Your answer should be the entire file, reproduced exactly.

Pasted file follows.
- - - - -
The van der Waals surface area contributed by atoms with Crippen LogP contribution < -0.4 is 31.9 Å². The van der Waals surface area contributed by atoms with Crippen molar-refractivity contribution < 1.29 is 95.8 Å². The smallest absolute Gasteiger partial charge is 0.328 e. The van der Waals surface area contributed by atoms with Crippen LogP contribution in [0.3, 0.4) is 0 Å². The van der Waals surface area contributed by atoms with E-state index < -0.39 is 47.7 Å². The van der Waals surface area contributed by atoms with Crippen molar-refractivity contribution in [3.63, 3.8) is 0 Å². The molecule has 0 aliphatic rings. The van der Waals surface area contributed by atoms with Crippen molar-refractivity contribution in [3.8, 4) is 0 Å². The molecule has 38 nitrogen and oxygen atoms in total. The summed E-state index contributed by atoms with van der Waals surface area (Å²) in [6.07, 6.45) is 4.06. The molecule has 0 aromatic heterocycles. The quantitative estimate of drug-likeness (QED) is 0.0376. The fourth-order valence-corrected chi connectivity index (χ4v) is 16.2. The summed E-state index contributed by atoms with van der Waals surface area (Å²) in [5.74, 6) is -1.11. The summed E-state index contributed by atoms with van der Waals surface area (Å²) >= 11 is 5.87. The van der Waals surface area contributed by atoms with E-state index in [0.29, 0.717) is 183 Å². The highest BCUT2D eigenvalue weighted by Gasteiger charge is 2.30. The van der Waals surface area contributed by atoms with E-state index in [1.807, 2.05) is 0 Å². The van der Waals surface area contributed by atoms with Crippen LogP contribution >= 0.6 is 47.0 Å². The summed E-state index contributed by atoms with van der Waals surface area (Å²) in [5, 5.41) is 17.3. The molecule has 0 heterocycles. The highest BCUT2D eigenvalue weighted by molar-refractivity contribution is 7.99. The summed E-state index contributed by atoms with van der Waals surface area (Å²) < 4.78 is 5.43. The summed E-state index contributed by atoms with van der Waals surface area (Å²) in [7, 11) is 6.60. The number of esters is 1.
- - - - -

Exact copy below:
The van der Waals surface area contributed by atoms with Crippen LogP contribution < -0.4 is 31.9 Å². The van der Waals surface area contributed by atoms with Crippen molar-refractivity contribution < 1.29 is 95.8 Å². The smallest absolute Gasteiger partial charge is 0.328 e. The van der Waals surface area contributed by atoms with Crippen LogP contribution in [0.3, 0.4) is 0 Å². The van der Waals surface area contributed by atoms with E-state index < -0.39 is 47.7 Å². The van der Waals surface area contributed by atoms with Crippen molar-refractivity contribution in [3.63, 3.8) is 0 Å². The molecule has 0 aliphatic rings. The van der Waals surface area contributed by atoms with Crippen molar-refractivity contribution in [3.8, 4) is 0 Å². The molecule has 38 nitrogen and oxygen atoms in total. The summed E-state index contributed by atoms with van der Waals surface area (Å²) in [6.07, 6.45) is 4.06. The molecule has 0 aromatic heterocycles. The quantitative estimate of drug-likeness (QED) is 0.0376. The fourth-order valence-corrected chi connectivity index (χ4v) is 16.2. The summed E-state index contributed by atoms with van der Waals surface area (Å²) in [5.74, 6) is -1.11. The summed E-state index contributed by atoms with van der Waals surface area (Å²) >= 11 is 5.87. The van der Waals surface area contributed by atoms with E-state index in [0.29, 0.717) is 183 Å². The highest BCUT2D eigenvalue weighted by Gasteiger charge is 2.30. The van der Waals surface area contributed by atoms with E-state index in [1.807, 2.05) is 0 Å². The van der Waals surface area contributed by atoms with Crippen LogP contribution >= 0.6 is 47.0 Å². The summed E-state index contributed by atoms with van der Waals surface area (Å²) in [5, 5.41) is 17.3. The molecule has 0 heterocycles. The highest BCUT2D eigenvalue weighted by molar-refractivity contribution is 7.99. The summed E-state index contributed by atoms with van der Waals surface area (Å²) < 4.78 is 5.43. The summed E-state index contributed by atoms with van der Waals surface area (Å²) in [7, 11) is 6.60. The number of esters is 1.